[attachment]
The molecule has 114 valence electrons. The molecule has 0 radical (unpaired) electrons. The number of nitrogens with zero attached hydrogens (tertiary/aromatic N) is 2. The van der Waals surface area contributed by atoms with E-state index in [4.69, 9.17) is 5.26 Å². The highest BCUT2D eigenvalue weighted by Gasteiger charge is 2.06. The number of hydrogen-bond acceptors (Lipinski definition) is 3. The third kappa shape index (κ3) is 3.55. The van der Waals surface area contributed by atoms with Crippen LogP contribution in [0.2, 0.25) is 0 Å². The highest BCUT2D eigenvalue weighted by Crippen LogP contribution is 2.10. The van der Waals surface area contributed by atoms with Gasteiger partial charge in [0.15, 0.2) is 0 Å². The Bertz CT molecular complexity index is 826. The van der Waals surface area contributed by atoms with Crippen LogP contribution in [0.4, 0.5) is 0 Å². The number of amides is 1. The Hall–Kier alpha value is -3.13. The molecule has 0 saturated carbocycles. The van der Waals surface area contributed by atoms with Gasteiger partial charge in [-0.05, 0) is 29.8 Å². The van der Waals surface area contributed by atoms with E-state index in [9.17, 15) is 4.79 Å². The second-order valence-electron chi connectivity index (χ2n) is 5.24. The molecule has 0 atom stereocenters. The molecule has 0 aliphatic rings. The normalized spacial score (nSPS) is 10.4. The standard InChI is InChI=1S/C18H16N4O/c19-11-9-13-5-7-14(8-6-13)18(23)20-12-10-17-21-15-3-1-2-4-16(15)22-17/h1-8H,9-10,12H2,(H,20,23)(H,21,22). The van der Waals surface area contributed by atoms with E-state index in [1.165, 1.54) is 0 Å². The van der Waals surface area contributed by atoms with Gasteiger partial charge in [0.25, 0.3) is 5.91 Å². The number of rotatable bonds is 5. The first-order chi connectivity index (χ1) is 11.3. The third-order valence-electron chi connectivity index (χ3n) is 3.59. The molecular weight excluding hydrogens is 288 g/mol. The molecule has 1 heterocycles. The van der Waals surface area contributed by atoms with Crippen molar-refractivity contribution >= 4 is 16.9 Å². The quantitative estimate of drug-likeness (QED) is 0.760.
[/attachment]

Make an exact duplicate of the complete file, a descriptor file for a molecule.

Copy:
The molecule has 114 valence electrons. The molecule has 0 radical (unpaired) electrons. The number of nitrogens with zero attached hydrogens (tertiary/aromatic N) is 2. The van der Waals surface area contributed by atoms with E-state index in [4.69, 9.17) is 5.26 Å². The highest BCUT2D eigenvalue weighted by Gasteiger charge is 2.06. The number of hydrogen-bond acceptors (Lipinski definition) is 3. The third kappa shape index (κ3) is 3.55. The van der Waals surface area contributed by atoms with Crippen LogP contribution in [0.2, 0.25) is 0 Å². The highest BCUT2D eigenvalue weighted by Crippen LogP contribution is 2.10. The van der Waals surface area contributed by atoms with Gasteiger partial charge in [0.15, 0.2) is 0 Å². The Bertz CT molecular complexity index is 826. The van der Waals surface area contributed by atoms with Crippen LogP contribution in [0.4, 0.5) is 0 Å². The number of amides is 1. The Hall–Kier alpha value is -3.13. The molecule has 0 saturated carbocycles. The van der Waals surface area contributed by atoms with Gasteiger partial charge in [-0.05, 0) is 29.8 Å². The van der Waals surface area contributed by atoms with E-state index in [9.17, 15) is 4.79 Å². The second-order valence-electron chi connectivity index (χ2n) is 5.24. The molecule has 0 atom stereocenters. The molecule has 0 aliphatic rings. The normalized spacial score (nSPS) is 10.4. The standard InChI is InChI=1S/C18H16N4O/c19-11-9-13-5-7-14(8-6-13)18(23)20-12-10-17-21-15-3-1-2-4-16(15)22-17/h1-8H,9-10,12H2,(H,20,23)(H,21,22). The van der Waals surface area contributed by atoms with E-state index in [1.165, 1.54) is 0 Å². The van der Waals surface area contributed by atoms with Gasteiger partial charge in [0.25, 0.3) is 5.91 Å². The number of rotatable bonds is 5. The first-order chi connectivity index (χ1) is 11.3. The third-order valence-electron chi connectivity index (χ3n) is 3.59. The molecular weight excluding hydrogens is 288 g/mol. The molecule has 1 heterocycles. The van der Waals surface area contributed by atoms with Crippen molar-refractivity contribution >= 4 is 16.9 Å². The quantitative estimate of drug-likeness (QED) is 0.760.